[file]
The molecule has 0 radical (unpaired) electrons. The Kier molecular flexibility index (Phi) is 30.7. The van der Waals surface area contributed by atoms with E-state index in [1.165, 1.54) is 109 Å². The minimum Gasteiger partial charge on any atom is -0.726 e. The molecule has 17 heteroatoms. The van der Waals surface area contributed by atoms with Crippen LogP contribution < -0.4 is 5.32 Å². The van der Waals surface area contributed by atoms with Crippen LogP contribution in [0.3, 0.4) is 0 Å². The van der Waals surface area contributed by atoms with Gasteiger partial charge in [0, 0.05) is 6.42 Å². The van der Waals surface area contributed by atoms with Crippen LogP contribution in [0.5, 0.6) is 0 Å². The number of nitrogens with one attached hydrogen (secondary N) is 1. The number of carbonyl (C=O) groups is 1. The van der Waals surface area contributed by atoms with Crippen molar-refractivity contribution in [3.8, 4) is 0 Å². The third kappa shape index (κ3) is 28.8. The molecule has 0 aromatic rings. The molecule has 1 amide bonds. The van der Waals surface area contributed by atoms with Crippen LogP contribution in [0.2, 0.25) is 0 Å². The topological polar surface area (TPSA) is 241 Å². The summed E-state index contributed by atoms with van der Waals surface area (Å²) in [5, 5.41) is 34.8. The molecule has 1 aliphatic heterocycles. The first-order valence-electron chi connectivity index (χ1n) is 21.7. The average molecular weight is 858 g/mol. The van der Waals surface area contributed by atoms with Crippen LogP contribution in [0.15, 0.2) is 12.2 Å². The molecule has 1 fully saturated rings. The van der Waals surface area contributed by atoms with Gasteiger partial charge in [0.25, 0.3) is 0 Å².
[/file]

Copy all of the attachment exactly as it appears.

The molecule has 0 radical (unpaired) electrons. The Kier molecular flexibility index (Phi) is 30.7. The van der Waals surface area contributed by atoms with E-state index in [1.165, 1.54) is 109 Å². The minimum Gasteiger partial charge on any atom is -0.726 e. The molecule has 17 heteroatoms. The van der Waals surface area contributed by atoms with Crippen LogP contribution < -0.4 is 5.32 Å². The van der Waals surface area contributed by atoms with Crippen LogP contribution in [0.3, 0.4) is 0 Å². The van der Waals surface area contributed by atoms with Gasteiger partial charge in [0, 0.05) is 6.42 Å². The van der Waals surface area contributed by atoms with Crippen LogP contribution in [0.5, 0.6) is 0 Å². The number of nitrogens with one attached hydrogen (secondary N) is 1. The number of carbonyl (C=O) groups is 1. The van der Waals surface area contributed by atoms with Crippen molar-refractivity contribution in [3.8, 4) is 0 Å². The third kappa shape index (κ3) is 28.8. The molecule has 0 aromatic rings. The molecule has 1 amide bonds. The van der Waals surface area contributed by atoms with Crippen LogP contribution in [0.2, 0.25) is 0 Å². The topological polar surface area (TPSA) is 241 Å². The summed E-state index contributed by atoms with van der Waals surface area (Å²) in [5, 5.41) is 34.8. The molecule has 1 aliphatic heterocycles. The first-order valence-electron chi connectivity index (χ1n) is 21.7. The average molecular weight is 858 g/mol. The van der Waals surface area contributed by atoms with Crippen LogP contribution in [0.15, 0.2) is 12.2 Å². The molecule has 1 fully saturated rings. The van der Waals surface area contributed by atoms with Gasteiger partial charge in [0.25, 0.3) is 0 Å².